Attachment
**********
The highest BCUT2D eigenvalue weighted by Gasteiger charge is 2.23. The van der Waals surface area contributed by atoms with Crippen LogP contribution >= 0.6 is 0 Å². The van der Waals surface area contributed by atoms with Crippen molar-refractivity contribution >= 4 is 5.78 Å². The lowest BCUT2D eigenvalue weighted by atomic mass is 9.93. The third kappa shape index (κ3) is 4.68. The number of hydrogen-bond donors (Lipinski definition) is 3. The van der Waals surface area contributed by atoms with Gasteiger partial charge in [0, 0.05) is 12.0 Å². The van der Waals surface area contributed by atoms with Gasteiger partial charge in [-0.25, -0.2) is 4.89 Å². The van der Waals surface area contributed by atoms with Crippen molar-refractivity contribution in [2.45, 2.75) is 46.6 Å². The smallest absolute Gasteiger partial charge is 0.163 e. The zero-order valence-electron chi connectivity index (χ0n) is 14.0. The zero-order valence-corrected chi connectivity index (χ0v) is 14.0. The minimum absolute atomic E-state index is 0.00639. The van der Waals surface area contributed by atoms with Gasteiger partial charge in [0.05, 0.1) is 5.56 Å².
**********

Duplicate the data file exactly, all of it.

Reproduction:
The highest BCUT2D eigenvalue weighted by Gasteiger charge is 2.23. The van der Waals surface area contributed by atoms with Crippen LogP contribution >= 0.6 is 0 Å². The van der Waals surface area contributed by atoms with Crippen molar-refractivity contribution >= 4 is 5.78 Å². The lowest BCUT2D eigenvalue weighted by atomic mass is 9.93. The third kappa shape index (κ3) is 4.68. The number of hydrogen-bond donors (Lipinski definition) is 3. The van der Waals surface area contributed by atoms with Gasteiger partial charge in [0, 0.05) is 12.0 Å². The van der Waals surface area contributed by atoms with Gasteiger partial charge in [-0.25, -0.2) is 4.89 Å². The van der Waals surface area contributed by atoms with Crippen molar-refractivity contribution in [2.45, 2.75) is 46.6 Å². The smallest absolute Gasteiger partial charge is 0.163 e. The zero-order valence-electron chi connectivity index (χ0n) is 14.0. The zero-order valence-corrected chi connectivity index (χ0v) is 14.0. The minimum absolute atomic E-state index is 0.00639. The van der Waals surface area contributed by atoms with Gasteiger partial charge in [0.05, 0.1) is 5.56 Å².